American Heart Association Says Like Medicine, Benefits of Exercise Are Dose Dependent

March 6, 2020
Gretchen Cuda Kroen

When it comes to the benefits of exercise more is not always better.  According to a scientific statement published February 26th, 2020 in the journal Circulation while exercise is associated with many positive health benefits, just like medicine, it’s possible to have too much of a good thing.

When it comes to the benefits of exercise more is not always better.  According to a scientific statement published February 26 in the journal Circulation while exercise is associated with many positive health benefits, just like medicine, it’s possible to have too much of a good thing.

“There is no question that moderate to vigorous physical activity is beneficial to overall cardiovascular health,” says Barry A. Franklin, Ph.D., director of preventive cardiology and cardiac rehabilitation at Beaumont Health in Royal Oak, Michigan.  “However, like medicine, it is possible to underdose and overdose on exercise.”

Dr. Franklin chaired the writing committee for the statement which reviewed over 300 scientific studies.  The committee concluded that while the benefits of exercise outweighed the risks for the vast majority of participants, for a small number of people engaged in high-volume or high-intensity exercise it did more harm than good.  Specifically, the committee found that risk of sudden cardiac death among male marathon participants increased over time. In addition, half of all cardiac events occurred in the last mile of the race, and among participants in triathlons, almost 40% of cardiac events occurred in first time participants.   One explanation is that events like marathons, triathlons have grown in popularity and are attracting an increasing number of competitors with inadequate training or undiagnosed cardiovascular conditions. However, the authors also reported emerging evidence that intense exercise training can lead to cardiac maladaptations such as increased risk of atrial fibrillation, coronary artery calcification, and myocardial fibrosis.  The statement reports that the risk of atrial fibrillation is almost as high in very high-intensity athletes as it is in people who are sedentary.  By contrast atrial fibrillation is reduced with moderate exercise.  These findings have sparked debate over whether in some individuals intense exercise is harmful to the heart.

The goal of the statement, Franklin says, is to help patients and their doctors weigh the benefits and risks of vigorous exercise programs, “More is not always better and can lead to cardiac events, particularly when performed by inactive, unfit, individuals with known or undiagnosed heart disease.”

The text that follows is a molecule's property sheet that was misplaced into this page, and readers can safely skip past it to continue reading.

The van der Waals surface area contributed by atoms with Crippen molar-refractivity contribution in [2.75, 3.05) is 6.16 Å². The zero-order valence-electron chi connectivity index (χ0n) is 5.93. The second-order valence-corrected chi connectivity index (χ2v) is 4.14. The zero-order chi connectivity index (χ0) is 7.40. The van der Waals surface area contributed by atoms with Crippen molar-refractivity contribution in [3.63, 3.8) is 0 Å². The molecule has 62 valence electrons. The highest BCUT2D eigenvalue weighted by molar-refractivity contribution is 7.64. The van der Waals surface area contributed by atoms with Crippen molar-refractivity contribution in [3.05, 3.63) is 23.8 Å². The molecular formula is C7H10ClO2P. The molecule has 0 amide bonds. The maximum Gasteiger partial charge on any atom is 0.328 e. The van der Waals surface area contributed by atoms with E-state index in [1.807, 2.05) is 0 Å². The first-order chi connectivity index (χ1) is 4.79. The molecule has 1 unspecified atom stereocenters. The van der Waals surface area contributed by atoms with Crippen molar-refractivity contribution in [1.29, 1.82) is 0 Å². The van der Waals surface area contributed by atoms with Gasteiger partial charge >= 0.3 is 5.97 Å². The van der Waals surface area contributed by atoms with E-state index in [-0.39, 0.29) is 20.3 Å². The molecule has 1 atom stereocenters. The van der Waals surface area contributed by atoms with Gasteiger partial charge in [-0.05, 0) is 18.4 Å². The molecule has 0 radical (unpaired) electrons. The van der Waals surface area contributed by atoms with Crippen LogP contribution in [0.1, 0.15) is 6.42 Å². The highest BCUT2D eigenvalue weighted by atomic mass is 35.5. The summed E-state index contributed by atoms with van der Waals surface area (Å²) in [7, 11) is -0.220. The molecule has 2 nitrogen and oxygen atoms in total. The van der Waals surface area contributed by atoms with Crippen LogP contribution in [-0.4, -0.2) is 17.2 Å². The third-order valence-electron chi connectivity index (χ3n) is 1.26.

The authors say it’s important to remember adverse cardiac events are rare, and physicians should not discourage their patients from exercise.  The risk of heart attack and sudden cardiac death is reduced by as much as half in physically active individuals, and it provides a multitude of health benefits including weight loss and lowered blood sugars in diabetic patients.  But in contrast to previous clinical attitudes that all levels of exercise are healthy--there is sufficient evidence to suggest there is a point at which increasing the amount or intensity of exercise may actually cause a loss of health benefit. This may be true not only for the heart, but for diabetic management as well.  Past studies have suggested that moderate exercise provides better blood sugar control than intense workouts.

The message for healthy patients interested in greatly increasing their physical activity is go slow, increase intensity gradually, and pay attention to cardiac symptoms.  Physicians should evaluate and advise patients with cardiovascular disease according to the most recent AHA/ACC guidelines.

References:

Franklin BA, Thompson PD, Al-Zaiti SS, et al. Exercise-Related Acute Cardiovascular Events and Potential Deleterious Adaptations Following Long-Term Exercise Training: Placing the Risks Into Perspective-An Update: A Scientific Statement From the American Heart Association [published online ahead of print, 2020 Feb 26]. Circulation. 2020;CIR0000000000000749. doi:10.1161/CIR.0000000000000749

McGarrah RW, Slentz CA, Kraus WE. The Effect of Vigorous- Versus Moderate-Intensity Aerobic Exercise on Insulin Action. Curr Cardiol Rep. 2016;18(12):117. doi:10.1007/s11886-016-0797-7